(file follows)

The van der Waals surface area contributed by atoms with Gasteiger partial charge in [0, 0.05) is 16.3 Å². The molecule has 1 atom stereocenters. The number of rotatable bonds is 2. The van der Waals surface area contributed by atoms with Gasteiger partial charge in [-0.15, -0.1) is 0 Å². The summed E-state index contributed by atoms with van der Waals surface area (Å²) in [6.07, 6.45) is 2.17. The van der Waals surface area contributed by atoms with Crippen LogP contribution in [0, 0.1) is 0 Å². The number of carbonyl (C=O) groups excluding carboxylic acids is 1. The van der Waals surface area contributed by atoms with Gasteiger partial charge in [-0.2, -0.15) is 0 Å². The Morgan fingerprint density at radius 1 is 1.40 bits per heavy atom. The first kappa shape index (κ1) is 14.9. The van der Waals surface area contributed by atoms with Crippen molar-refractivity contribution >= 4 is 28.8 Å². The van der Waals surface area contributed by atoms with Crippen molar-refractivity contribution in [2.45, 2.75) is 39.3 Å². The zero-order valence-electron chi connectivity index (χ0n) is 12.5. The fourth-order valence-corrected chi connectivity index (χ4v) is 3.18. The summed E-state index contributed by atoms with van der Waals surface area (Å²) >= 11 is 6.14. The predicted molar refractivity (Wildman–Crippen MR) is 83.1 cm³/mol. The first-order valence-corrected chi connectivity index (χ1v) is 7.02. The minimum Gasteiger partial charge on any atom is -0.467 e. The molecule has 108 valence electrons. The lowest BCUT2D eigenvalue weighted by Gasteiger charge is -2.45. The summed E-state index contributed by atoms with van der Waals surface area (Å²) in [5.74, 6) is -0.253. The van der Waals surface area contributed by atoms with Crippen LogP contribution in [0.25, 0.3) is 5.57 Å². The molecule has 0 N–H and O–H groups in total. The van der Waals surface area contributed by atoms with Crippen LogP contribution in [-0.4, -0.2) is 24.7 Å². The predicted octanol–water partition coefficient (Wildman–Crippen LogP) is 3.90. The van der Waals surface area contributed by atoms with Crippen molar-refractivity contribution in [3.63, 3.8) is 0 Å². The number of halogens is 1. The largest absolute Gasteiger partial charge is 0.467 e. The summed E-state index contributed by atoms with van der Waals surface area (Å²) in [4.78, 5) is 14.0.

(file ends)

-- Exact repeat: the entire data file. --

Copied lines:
The van der Waals surface area contributed by atoms with Gasteiger partial charge in [0, 0.05) is 16.3 Å². The molecule has 1 atom stereocenters. The number of rotatable bonds is 2. The van der Waals surface area contributed by atoms with Gasteiger partial charge in [-0.15, -0.1) is 0 Å². The summed E-state index contributed by atoms with van der Waals surface area (Å²) in [6.07, 6.45) is 2.17. The van der Waals surface area contributed by atoms with Crippen LogP contribution in [0, 0.1) is 0 Å². The number of carbonyl (C=O) groups excluding carboxylic acids is 1. The van der Waals surface area contributed by atoms with Gasteiger partial charge in [-0.2, -0.15) is 0 Å². The Morgan fingerprint density at radius 1 is 1.40 bits per heavy atom. The first kappa shape index (κ1) is 14.9. The van der Waals surface area contributed by atoms with Crippen molar-refractivity contribution >= 4 is 28.8 Å². The van der Waals surface area contributed by atoms with Crippen molar-refractivity contribution in [2.45, 2.75) is 39.3 Å². The zero-order valence-electron chi connectivity index (χ0n) is 12.5. The fourth-order valence-corrected chi connectivity index (χ4v) is 3.18. The summed E-state index contributed by atoms with van der Waals surface area (Å²) >= 11 is 6.14. The predicted molar refractivity (Wildman–Crippen MR) is 83.1 cm³/mol. The first-order valence-corrected chi connectivity index (χ1v) is 7.02. The minimum Gasteiger partial charge on any atom is -0.467 e. The molecule has 108 valence electrons. The lowest BCUT2D eigenvalue weighted by Gasteiger charge is -2.45. The summed E-state index contributed by atoms with van der Waals surface area (Å²) in [5.74, 6) is -0.253. The van der Waals surface area contributed by atoms with Crippen LogP contribution in [0.25, 0.3) is 5.57 Å². The molecule has 0 N–H and O–H groups in total. The van der Waals surface area contributed by atoms with Crippen LogP contribution in [-0.4, -0.2) is 24.7 Å². The predicted octanol–water partition coefficient (Wildman–Crippen LogP) is 3.90. The van der Waals surface area contributed by atoms with Crippen molar-refractivity contribution in [3.63, 3.8) is 0 Å². The number of halogens is 1. The largest absolute Gasteiger partial charge is 0.467 e. The summed E-state index contributed by atoms with van der Waals surface area (Å²) in [4.78, 5) is 14.0.